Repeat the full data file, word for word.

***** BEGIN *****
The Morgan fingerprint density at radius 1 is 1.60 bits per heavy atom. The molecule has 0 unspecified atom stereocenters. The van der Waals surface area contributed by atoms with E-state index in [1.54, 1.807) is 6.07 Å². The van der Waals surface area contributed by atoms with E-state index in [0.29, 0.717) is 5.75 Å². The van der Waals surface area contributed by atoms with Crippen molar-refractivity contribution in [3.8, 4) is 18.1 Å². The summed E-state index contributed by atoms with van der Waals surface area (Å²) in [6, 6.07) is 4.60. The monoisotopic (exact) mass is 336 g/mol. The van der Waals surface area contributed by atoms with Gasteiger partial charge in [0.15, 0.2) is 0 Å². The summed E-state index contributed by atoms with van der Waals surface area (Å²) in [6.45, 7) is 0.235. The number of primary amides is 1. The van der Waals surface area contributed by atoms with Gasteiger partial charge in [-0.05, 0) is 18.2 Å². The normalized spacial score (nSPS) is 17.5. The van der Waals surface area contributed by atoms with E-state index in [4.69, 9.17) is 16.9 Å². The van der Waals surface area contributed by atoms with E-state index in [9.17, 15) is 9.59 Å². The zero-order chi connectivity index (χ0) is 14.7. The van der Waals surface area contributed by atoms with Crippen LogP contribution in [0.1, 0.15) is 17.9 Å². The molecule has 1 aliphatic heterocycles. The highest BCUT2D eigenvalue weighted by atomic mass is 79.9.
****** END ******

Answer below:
The Morgan fingerprint density at radius 1 is 1.60 bits per heavy atom. The molecule has 0 unspecified atom stereocenters. The van der Waals surface area contributed by atoms with E-state index in [1.54, 1.807) is 6.07 Å². The van der Waals surface area contributed by atoms with E-state index in [0.29, 0.717) is 5.75 Å². The van der Waals surface area contributed by atoms with Crippen molar-refractivity contribution in [3.8, 4) is 18.1 Å². The summed E-state index contributed by atoms with van der Waals surface area (Å²) in [6, 6.07) is 4.60. The monoisotopic (exact) mass is 336 g/mol. The van der Waals surface area contributed by atoms with Gasteiger partial charge in [0.15, 0.2) is 0 Å². The summed E-state index contributed by atoms with van der Waals surface area (Å²) in [6.45, 7) is 0.235. The number of primary amides is 1. The van der Waals surface area contributed by atoms with Gasteiger partial charge in [-0.05, 0) is 18.2 Å². The normalized spacial score (nSPS) is 17.5. The van der Waals surface area contributed by atoms with E-state index in [4.69, 9.17) is 16.9 Å². The van der Waals surface area contributed by atoms with E-state index in [9.17, 15) is 9.59 Å². The zero-order chi connectivity index (χ0) is 14.7. The van der Waals surface area contributed by atoms with Crippen LogP contribution in [0.1, 0.15) is 17.9 Å². The molecule has 1 aliphatic heterocycles. The highest BCUT2D eigenvalue weighted by atomic mass is 79.9.